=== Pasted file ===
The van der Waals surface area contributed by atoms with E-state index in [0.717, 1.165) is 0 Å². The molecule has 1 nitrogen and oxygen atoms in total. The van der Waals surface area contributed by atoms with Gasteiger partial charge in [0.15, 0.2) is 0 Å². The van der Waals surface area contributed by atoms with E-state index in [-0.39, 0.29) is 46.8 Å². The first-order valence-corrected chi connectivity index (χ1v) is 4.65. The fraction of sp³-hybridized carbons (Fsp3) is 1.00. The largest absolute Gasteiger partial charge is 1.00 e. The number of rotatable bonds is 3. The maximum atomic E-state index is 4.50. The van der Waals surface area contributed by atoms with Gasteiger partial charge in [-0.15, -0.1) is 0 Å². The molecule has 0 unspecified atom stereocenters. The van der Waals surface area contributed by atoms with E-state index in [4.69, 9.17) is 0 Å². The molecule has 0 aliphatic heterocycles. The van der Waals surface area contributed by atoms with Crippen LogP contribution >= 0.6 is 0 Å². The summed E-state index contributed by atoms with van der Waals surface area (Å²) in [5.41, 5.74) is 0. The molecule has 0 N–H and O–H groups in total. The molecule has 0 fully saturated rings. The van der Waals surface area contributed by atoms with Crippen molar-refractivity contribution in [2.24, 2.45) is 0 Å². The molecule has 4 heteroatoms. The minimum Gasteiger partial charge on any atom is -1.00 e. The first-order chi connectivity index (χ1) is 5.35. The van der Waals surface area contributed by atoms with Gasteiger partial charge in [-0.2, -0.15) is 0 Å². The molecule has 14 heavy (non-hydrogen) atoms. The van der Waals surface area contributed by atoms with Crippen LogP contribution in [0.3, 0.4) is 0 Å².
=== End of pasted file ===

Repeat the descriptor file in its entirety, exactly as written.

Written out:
The van der Waals surface area contributed by atoms with E-state index in [0.717, 1.165) is 0 Å². The molecule has 1 nitrogen and oxygen atoms in total. The van der Waals surface area contributed by atoms with Gasteiger partial charge in [0.15, 0.2) is 0 Å². The van der Waals surface area contributed by atoms with E-state index in [-0.39, 0.29) is 46.8 Å². The first-order valence-corrected chi connectivity index (χ1v) is 4.65. The fraction of sp³-hybridized carbons (Fsp3) is 1.00. The largest absolute Gasteiger partial charge is 1.00 e. The number of rotatable bonds is 3. The maximum atomic E-state index is 4.50. The van der Waals surface area contributed by atoms with Gasteiger partial charge in [-0.15, -0.1) is 0 Å². The molecule has 0 unspecified atom stereocenters. The van der Waals surface area contributed by atoms with E-state index in [4.69, 9.17) is 0 Å². The molecule has 0 aliphatic heterocycles. The van der Waals surface area contributed by atoms with Crippen LogP contribution >= 0.6 is 0 Å². The summed E-state index contributed by atoms with van der Waals surface area (Å²) in [5.41, 5.74) is 0. The molecule has 0 N–H and O–H groups in total. The molecule has 0 fully saturated rings. The van der Waals surface area contributed by atoms with Crippen molar-refractivity contribution in [2.24, 2.45) is 0 Å². The molecule has 4 heteroatoms. The minimum Gasteiger partial charge on any atom is -1.00 e. The first-order chi connectivity index (χ1) is 5.35. The van der Waals surface area contributed by atoms with Gasteiger partial charge in [-0.2, -0.15) is 0 Å². The molecule has 14 heavy (non-hydrogen) atoms. The van der Waals surface area contributed by atoms with Crippen LogP contribution in [0.3, 0.4) is 0 Å².